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Do you suffer from rosacea? Perhaps you even get stared at sometimes? That’s because many people mistakenly believe that this skin condition is caused by alcoholism. Since old rumours tend to die hard, let’s take a moment to better understand this disease.
Rosacea is a chronic, incurable skin disease that has long been associated with acne. It affects an estimated 45 million people worldwide and is especially prominent among those with a fair complexion and light eyes. (Africans and Asians rarely develop rosacea).
According to a Swedish epidemiological study, the prevalence of rosacea is 14 percent in women and 5 percent in men. People who tend to blush easily are also more prone to the disease.
Researchers have not yet been able to establish the exact causes of rosacea. Many believe that genetic and environmental factors, vascular or inflammatory problems or bacteria may be involved.
Good to know!
While women and people with fair skin are more prone to rosacea, the men who do get it often have a more severe form.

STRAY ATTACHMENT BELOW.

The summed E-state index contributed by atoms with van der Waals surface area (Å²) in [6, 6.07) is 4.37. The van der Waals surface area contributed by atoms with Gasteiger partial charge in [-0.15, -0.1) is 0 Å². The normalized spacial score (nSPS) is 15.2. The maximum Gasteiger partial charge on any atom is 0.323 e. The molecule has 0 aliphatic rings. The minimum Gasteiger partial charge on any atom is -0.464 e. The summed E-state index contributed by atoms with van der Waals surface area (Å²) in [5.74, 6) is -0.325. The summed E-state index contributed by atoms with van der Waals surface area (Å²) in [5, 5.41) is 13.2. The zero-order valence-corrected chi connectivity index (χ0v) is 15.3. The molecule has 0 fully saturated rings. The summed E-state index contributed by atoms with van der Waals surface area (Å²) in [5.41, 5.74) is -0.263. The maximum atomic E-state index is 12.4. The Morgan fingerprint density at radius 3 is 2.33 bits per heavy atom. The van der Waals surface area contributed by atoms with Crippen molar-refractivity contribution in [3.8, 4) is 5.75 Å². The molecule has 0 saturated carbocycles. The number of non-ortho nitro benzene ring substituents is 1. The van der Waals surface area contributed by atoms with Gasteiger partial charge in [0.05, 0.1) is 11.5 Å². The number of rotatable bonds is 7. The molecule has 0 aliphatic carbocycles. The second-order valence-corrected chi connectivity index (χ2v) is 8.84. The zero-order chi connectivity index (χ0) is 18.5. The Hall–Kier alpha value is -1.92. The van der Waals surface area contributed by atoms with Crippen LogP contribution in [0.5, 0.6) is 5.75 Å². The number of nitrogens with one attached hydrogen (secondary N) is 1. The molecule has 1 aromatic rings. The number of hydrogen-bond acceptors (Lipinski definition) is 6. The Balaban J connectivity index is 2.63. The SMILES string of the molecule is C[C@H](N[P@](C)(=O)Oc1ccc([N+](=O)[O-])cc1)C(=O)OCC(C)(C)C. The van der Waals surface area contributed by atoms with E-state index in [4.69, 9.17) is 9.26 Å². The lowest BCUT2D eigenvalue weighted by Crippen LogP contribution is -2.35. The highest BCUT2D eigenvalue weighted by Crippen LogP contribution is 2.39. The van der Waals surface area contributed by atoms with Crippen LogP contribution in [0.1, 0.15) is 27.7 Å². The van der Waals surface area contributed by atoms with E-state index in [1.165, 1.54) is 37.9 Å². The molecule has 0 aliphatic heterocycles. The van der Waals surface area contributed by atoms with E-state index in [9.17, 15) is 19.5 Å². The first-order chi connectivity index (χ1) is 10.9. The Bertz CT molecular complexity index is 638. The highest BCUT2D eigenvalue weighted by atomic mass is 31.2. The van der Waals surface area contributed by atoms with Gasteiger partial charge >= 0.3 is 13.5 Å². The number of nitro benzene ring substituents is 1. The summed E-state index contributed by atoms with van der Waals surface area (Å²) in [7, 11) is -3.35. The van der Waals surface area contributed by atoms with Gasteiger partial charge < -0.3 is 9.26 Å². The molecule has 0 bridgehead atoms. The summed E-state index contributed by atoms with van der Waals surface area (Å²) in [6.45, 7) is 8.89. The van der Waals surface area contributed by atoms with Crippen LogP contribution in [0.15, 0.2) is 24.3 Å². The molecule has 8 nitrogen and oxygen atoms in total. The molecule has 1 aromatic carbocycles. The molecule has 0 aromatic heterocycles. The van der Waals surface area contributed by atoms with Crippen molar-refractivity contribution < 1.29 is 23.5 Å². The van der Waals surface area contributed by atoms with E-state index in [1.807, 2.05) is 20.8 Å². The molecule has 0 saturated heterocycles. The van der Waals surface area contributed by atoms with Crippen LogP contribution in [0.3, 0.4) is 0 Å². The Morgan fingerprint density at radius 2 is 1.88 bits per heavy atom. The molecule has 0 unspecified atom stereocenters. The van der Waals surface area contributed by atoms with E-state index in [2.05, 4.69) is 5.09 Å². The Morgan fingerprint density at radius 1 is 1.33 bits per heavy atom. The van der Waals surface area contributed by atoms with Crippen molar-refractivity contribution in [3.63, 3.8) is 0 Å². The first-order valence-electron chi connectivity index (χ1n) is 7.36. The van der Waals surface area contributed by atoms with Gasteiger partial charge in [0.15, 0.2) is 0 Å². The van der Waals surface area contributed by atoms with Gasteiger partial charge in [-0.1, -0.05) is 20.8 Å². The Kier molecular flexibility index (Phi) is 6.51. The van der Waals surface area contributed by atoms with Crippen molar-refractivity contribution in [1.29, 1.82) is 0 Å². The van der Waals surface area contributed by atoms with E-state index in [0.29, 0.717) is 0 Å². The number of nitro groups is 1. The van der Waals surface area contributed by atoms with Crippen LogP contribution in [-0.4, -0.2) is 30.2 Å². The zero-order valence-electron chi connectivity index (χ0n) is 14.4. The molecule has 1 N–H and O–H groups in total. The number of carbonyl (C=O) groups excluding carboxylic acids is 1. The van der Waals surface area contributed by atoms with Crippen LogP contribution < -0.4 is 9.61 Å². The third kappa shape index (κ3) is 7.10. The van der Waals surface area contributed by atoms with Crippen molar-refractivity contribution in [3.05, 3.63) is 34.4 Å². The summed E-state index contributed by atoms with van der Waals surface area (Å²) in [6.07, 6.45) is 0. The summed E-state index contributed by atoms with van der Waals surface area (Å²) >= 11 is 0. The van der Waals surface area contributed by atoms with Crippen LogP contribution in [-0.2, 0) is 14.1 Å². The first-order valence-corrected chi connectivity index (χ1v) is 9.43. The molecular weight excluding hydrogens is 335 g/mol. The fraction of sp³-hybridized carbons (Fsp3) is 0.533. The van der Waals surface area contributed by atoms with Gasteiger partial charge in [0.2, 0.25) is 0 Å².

Rosacea usually develops around age 30 and tends to get worse with time. It begins with redness on the cheeks and nose, which can spread to the forehead and chin. As the disease progresses, the redness becomes more pronounced and small dilated blood vessels, referred to as telangiectasia or spider veins, can appear on the cheeks and wings of the nose.
Other symptoms include:
In most cases, the redness becomes permanent, at times leading to major psychosocial issues for sufferers. That is why you should consult a dermatologist at the first signs of the disease. This skin specialist can provide a diagnosis and prescribe treatments aimed at reducing symptoms (since there is no known cure at the moment).
Good to know!
In many people, the symptoms of rosacea are cyclical, with flare-ups followed by a period of remission. In advanced stages, skin thickens and swells further. In more severe cases, a condition known as rhinophyma may develop. More common among men, rhinophyma is characterized by an enlarged, ruddy (almost purple-coloured) nose and red, swollen cheeks. At all stages of the disease, other parts of the body, such as the neck and chest, can be affected.
Do you have questions about rosacea and its treatment? Just talk to your pharmacist for more information!
[UNIPRIX] - The information contained herein is provided for informational purposes only and is not intended to provide complete information on the subject matter or to replace the advice of a health professional. This information does not constitute medical consultation, diagnosis or opinion and should not be interpreted as such. Please consult your health care provider if you have any questions about your health, medications or treatment.